Chagall: Love, War and Exile
Groundbreaking and courageous. The current exhibition at the Jewish Museum has tackled what is easily the most vexing subject in the career of the most beloved of Jewish artists; Marc Chagall (1887-1985). Namely: his persistent, indeed obsessive, use of the crucifixion as a symbol of Jewish suffering and persecution. The exhibition, Chagall: Love, War and Exile, under the expert direction of Senior Curator Emerita Susan Tumarkin Goodman, has traced Chagall’s lifelong fascination with the emblem of Christianity, especially in his work created during the Holocaust.
The voice of the artist rings loud and clear as he links his controversial images to specific events: Berlin anti-Semitic riots (1930), Hitler’s takeover (1933), deportation of Polish Jews (October, 1938), Kristallnacht (November 1938), massacre of the Vitebsk Jews (1941), among many other Holocaust horrors. Seen here, his work using the crucifixion dates from the early masterpiece, Calvary (1912, Museum of Modern Art), to late in his career, In Front of the Picture (1971, Fondation Maeght, Saint-Paul de Vence, France). Questions immediately arise: why did Chagall use this potentially painful symbol of the Jews persecutors to symbolize Jewish suffering itself? And more broadly; how successful can appropriation of non-Jewish symbols be used to address specifically Jewish issues?
The fact that the Jewish Museum’s curator Susan Tumarkin Goodman presents these issues as the inescapable core of her exhibition demonstrates the courage to challenge her audience with deeply discomforting images and concepts. As far as I am aware this aspect of his work has never been this extensively examined in a major exhibition. (see my article Chagall and the Cross).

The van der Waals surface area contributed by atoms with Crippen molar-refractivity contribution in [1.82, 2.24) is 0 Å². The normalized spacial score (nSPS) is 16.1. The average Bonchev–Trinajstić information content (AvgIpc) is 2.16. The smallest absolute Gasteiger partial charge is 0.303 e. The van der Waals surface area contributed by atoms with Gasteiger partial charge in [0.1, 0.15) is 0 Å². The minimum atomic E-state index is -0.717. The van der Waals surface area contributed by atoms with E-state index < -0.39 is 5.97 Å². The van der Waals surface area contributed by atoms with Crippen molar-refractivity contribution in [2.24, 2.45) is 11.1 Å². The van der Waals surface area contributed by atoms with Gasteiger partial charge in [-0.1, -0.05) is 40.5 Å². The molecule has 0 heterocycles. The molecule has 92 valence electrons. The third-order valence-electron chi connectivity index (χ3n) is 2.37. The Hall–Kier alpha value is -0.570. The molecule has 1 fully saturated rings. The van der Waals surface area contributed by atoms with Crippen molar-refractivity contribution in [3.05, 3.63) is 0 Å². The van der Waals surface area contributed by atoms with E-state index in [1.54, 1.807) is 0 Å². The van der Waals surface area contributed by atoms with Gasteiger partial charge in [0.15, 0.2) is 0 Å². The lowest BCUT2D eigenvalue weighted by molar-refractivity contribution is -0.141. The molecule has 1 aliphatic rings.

Marc Chagall, educated in Vitebsk’s traditional cheder and well familiar with his family’s Lubavitch beliefs, quickly absorbed the surrounding Russian secular culture, first studying art in St. Petersburg and then blossoming in Paris from 1911 as an archetypal but total unique Modernist artist.
What emerged from this volatile cultural mix was an artist who could easily pursue multiple agendas simultaneously. Russian Jewish shtetl life, Eastern European Christian culture as well as transgressive modernist artistic freedom all came to be his artistic birthright. Significantly, this is exactly what gave him license to appropriate the Christian crucifixion to serve Jewish expression in over one hundred paintings and drawings over his lifetime. “My Christ, as I depict him, is always the type of the Jewish martyr, in pogroms and in our other troubles, and not otherwise” (quoted 1977). Surely this is a highly idiosyncratic and ahistorical approach to an image found in every single Church and Christian dwelling, popularly used to illustrate the responsibility of the Jewish people as a whole for the death of Jesus; the crime of deicide.
This wanton use of a public symbol for private meanings is frequently a creative disaster, creating a confusion of meanings to a bewildered audience. And while Chagall is not totally immune from these pitfalls, a review of his repeated use of the crucifixion actually yields a more coherent program. By imbuing the image of the crucified with unmistakably Jewish characteristics such as a tallis, tefillin, beard and “Jewish features,” building upon the core fact that Jesus was in fact a Jew, inevitably surrounded by menorahs, rabbis clutching Torahs and the burning shtetl, he goes a long way towards transforming the Christian icon into a Jewish theme.
As the exhibition demonstrates, Chagall has multiple uses for the crucifixion: a personal reflection of himself as the suffering artist, the universal redeemer for Jew and Christian alike, the ultimate symbol of the suffering of the Jewish people under Nazi tyranny, as well as an expression of transgressive modernist freedom. In a very significant manner Marc Chagall is demanding that, if the Modernist revolution indeed freed creativity from the constraints of religious tyranny, academic conformity and soulless art, then a simple Jew from Vitebsk can freely appropriate the consummate Christian symbol for his Jewish ends.